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County voters pass money measures

Culver school levy still squeaking by


by: HOLLY M. GILL - Jefferson County Clerk Kathy Marston checks totals on Tuesday evening, as Lorelee Dendauw, left, and Sharon Hillis, right, prepare to count some of the last ballots in the election.When Jefferson County voters filled out their ballots in the Nov. 5 election, the majority supported their local levies, easily passing a countywide jail operations levy, and a Crooked River Ranch Fire District operations levy.

But voters in the Culver School District will have to wait until at least next week to be sure whether or not their school bond levy passes.

With a total of 1,173 votes counted, the levy seems to be passing — but just barely. A total of 588 favored the levy, and 585 voted against it.

The request for an $8.8 million bond levy to make critical repairs and renovations in Culver schools was the third in the past two years. The first, in November 2011, was for $14.75 million, but was defeated by 381 votes — more than 2-1. In May, the district tried for a $9.75 million bond levy. Voters turned down that request, too, but by only 60 votes.

This time, the bond levy is passing by three votes, but one ballot dropped off in Deschutes County remains to be counted, and another three — two with questionable signatures and one that was unsigned — could still be counted. (See story on this page.)

"It's just unnerving," said Culver Superintendent Stefanie Garber. "We had built up so much anxiety about the Election Day, and to have it extend two weeks beyond that makes it that much worse."

The district listened to voters' concerns and reduced the levy, said Garber, who is hopeful that their efforts pay off.

"I'm the eternal Pollyanna optimist," she said. "I don't understand how people can not vote for kids."

If the 15-year levy passes, it will amount to about $2.59 per $1,000 of assessed property tax value — substantially less than district patrons were paying through June 2010, when they paid off an earlier construction levy that cost about $4.45 per $1,000.

Jail levy passes

With 4,778 ballots counted — a voter turnout of 48.5 percent — the Jefferson County jail levy handily passed by a vote of 2,697 yes (56.7 percent) to 2,059 no (43.3 percent).

Sheriff Jim Adkins had requested an increased operations levy of $1.24 per $1,000 of assessed property value. The five-year levy will allow the 160-bed jail to continue to operate without making further cuts to personnel or services.

"I'm very excited that the people decided to vote for the jail and keep it operational and keep our criminals accountable," he said.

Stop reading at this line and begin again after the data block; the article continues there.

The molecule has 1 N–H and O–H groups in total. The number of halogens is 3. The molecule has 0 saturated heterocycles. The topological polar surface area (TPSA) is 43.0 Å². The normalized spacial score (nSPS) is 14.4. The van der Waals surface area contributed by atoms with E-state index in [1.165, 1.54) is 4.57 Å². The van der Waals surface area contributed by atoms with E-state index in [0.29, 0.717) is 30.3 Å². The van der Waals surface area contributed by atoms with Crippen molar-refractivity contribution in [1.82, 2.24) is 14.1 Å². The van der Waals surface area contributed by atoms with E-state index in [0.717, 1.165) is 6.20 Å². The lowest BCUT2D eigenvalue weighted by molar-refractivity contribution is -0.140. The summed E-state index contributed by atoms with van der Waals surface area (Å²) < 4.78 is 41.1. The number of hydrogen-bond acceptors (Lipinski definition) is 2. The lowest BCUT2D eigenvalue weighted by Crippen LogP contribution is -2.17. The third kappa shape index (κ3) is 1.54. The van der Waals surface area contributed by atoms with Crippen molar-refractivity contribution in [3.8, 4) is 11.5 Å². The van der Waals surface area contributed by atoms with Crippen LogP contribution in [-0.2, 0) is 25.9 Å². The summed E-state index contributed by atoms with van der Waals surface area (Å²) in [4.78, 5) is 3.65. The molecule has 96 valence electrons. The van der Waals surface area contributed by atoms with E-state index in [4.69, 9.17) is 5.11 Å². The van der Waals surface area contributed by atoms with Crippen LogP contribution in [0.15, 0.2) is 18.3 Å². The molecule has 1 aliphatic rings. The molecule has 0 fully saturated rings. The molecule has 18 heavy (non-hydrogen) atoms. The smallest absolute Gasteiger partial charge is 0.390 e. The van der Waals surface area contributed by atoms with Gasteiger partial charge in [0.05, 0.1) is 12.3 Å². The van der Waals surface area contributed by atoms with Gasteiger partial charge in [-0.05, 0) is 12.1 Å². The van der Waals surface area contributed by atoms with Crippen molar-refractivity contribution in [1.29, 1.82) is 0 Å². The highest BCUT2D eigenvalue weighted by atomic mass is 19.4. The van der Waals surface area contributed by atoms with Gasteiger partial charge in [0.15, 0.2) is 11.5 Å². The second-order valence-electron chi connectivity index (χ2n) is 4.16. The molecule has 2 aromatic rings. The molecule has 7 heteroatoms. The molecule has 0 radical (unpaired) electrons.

Adkins pointed out that even with the passage of the increased levy, taxpayers will see a reduction in the overall amount they're paying for the jail, since the jail construction bond of 77 cents per $1,000 will be paid off this fiscal year.

"It's actually a decrease in the amount of money that's coming out of their pockets and going to the county to support the sheriff," he said.

The levy will allow the jail to maintain its services when Deschutes County finishes its new jail space and stops renting beds from Jefferson County sometime in the next 14 months, Adkins pointed out. Deschutes County currently rents 10 beds at the Jefferson County Correctional Facility, and Crook County rents 16, both at a cost of $62.98 per bed, per day.

In the coming months, he has no plans to give raises or hire more personnel, but rather intends to sock away as much as possible to rebuild the depleted carryover fund, since Crook County is also looking at ways to house all its own inmates.

"The combination of the levy and the Crook County contract will keep the jail operational at its current staffing level," said Adkins, who is pursing other rental contracts. "When Crook County goes away, we'll probably have to reduce our staff."

CRR Fire District

At Crooked River Ranch, voters overwhelmingly showed their support for the Rural Fire Protection District's request for a five-year renewal of the capital and operations levy of 69 cents per $1,000 assessed property value.

A total of 1,052 voted yes on the levy (77.6 percent), compared with 304 (22.4 percent) who opposed the levy, which has remained the same since 2008.

The renewal of the levy will allow the district "to continue the excellent service we give the public," said Fire Chief Tim McLaren.

The district has five full-time personnel, including three paramedics who work 24-hour shifts, the chief, and a captain, who is also a paramedic, but works Monday through Friday, 8 a.m. to 5 p.m.



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